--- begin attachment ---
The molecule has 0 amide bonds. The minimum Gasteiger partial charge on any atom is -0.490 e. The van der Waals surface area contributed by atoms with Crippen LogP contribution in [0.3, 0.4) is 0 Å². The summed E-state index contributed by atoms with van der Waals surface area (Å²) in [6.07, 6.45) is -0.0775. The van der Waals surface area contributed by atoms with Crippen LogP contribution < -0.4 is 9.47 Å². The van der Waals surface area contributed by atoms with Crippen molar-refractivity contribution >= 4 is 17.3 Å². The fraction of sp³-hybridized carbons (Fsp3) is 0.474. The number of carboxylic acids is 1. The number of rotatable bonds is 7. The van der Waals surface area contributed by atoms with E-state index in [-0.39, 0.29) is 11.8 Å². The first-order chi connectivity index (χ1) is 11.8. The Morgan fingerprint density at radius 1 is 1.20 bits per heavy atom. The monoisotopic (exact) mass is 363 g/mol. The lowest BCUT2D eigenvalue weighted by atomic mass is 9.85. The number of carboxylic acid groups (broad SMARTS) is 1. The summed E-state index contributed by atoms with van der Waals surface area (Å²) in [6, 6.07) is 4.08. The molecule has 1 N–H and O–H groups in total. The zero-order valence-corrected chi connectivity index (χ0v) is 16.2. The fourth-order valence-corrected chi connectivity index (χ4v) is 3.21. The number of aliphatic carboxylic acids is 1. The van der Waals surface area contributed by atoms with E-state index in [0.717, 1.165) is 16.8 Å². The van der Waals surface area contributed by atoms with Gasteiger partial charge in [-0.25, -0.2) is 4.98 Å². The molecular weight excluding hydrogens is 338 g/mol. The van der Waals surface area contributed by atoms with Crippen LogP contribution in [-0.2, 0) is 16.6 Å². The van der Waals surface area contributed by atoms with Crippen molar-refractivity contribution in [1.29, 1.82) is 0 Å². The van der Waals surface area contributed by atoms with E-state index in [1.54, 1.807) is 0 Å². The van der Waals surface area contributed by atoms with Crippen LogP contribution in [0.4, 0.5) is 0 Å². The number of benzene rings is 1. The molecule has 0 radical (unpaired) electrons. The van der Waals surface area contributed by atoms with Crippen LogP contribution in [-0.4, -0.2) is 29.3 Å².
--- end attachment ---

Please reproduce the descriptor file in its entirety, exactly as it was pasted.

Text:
The molecule has 0 amide bonds. The minimum Gasteiger partial charge on any atom is -0.490 e. The van der Waals surface area contributed by atoms with Crippen LogP contribution in [0.3, 0.4) is 0 Å². The summed E-state index contributed by atoms with van der Waals surface area (Å²) in [6.07, 6.45) is -0.0775. The van der Waals surface area contributed by atoms with Crippen LogP contribution < -0.4 is 9.47 Å². The van der Waals surface area contributed by atoms with Crippen molar-refractivity contribution >= 4 is 17.3 Å². The fraction of sp³-hybridized carbons (Fsp3) is 0.474. The number of carboxylic acids is 1. The number of rotatable bonds is 7. The van der Waals surface area contributed by atoms with E-state index in [-0.39, 0.29) is 11.8 Å². The first-order chi connectivity index (χ1) is 11.8. The Morgan fingerprint density at radius 1 is 1.20 bits per heavy atom. The monoisotopic (exact) mass is 363 g/mol. The lowest BCUT2D eigenvalue weighted by atomic mass is 9.85. The number of carboxylic acid groups (broad SMARTS) is 1. The summed E-state index contributed by atoms with van der Waals surface area (Å²) in [6, 6.07) is 4.08. The molecule has 1 N–H and O–H groups in total. The zero-order valence-corrected chi connectivity index (χ0v) is 16.2. The fourth-order valence-corrected chi connectivity index (χ4v) is 3.21. The number of aliphatic carboxylic acids is 1. The van der Waals surface area contributed by atoms with E-state index in [0.717, 1.165) is 16.8 Å². The van der Waals surface area contributed by atoms with Gasteiger partial charge in [-0.25, -0.2) is 4.98 Å². The molecular weight excluding hydrogens is 338 g/mol. The van der Waals surface area contributed by atoms with Crippen LogP contribution in [-0.2, 0) is 16.6 Å². The van der Waals surface area contributed by atoms with Crippen molar-refractivity contribution in [1.29, 1.82) is 0 Å². The van der Waals surface area contributed by atoms with E-state index in [1.54, 1.807) is 0 Å². The van der Waals surface area contributed by atoms with Crippen LogP contribution in [0.4, 0.5) is 0 Å². The number of benzene rings is 1. The molecule has 0 radical (unpaired) electrons. The van der Waals surface area contributed by atoms with Crippen LogP contribution in [-0.4, -0.2) is 29.3 Å².